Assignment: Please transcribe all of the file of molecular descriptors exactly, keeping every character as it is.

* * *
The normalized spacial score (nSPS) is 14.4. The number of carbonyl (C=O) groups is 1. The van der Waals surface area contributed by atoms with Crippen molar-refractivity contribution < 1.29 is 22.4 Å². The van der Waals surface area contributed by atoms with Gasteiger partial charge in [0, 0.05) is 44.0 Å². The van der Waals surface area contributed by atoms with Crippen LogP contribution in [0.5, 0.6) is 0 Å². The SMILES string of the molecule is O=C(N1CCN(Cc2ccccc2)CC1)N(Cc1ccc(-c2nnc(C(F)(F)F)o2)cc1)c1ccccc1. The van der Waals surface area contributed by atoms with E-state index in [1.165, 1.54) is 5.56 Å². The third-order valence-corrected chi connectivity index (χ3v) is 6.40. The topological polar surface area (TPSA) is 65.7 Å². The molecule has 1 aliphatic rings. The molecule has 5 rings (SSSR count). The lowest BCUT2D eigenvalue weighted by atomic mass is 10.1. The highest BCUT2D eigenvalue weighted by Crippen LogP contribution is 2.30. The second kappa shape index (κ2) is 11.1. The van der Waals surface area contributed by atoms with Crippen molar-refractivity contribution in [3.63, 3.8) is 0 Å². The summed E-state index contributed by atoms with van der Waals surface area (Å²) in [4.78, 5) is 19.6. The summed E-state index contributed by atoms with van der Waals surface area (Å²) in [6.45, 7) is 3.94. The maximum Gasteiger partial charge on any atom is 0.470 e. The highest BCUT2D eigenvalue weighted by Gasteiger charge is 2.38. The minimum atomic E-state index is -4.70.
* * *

The normalized spacial score (nSPS) is 14.4. The number of carbonyl (C=O) groups is 1. The van der Waals surface area contributed by atoms with Crippen molar-refractivity contribution < 1.29 is 22.4 Å². The van der Waals surface area contributed by atoms with Gasteiger partial charge in [0, 0.05) is 44.0 Å². The van der Waals surface area contributed by atoms with Crippen LogP contribution in [0.5, 0.6) is 0 Å². The SMILES string of the molecule is O=C(N1CCN(Cc2ccccc2)CC1)N(Cc1ccc(-c2nnc(C(F)(F)F)o2)cc1)c1ccccc1. The van der Waals surface area contributed by atoms with E-state index in [1.165, 1.54) is 5.56 Å². The third-order valence-corrected chi connectivity index (χ3v) is 6.40. The topological polar surface area (TPSA) is 65.7 Å². The molecule has 1 aliphatic rings. The molecule has 5 rings (SSSR count). The lowest BCUT2D eigenvalue weighted by atomic mass is 10.1. The highest BCUT2D eigenvalue weighted by Crippen LogP contribution is 2.30. The second kappa shape index (κ2) is 11.1. The van der Waals surface area contributed by atoms with Crippen molar-refractivity contribution in [3.63, 3.8) is 0 Å². The summed E-state index contributed by atoms with van der Waals surface area (Å²) in [4.78, 5) is 19.6. The summed E-state index contributed by atoms with van der Waals surface area (Å²) in [6.45, 7) is 3.94. The maximum Gasteiger partial charge on any atom is 0.470 e. The highest BCUT2D eigenvalue weighted by Gasteiger charge is 2.38. The minimum atomic E-state index is -4.70.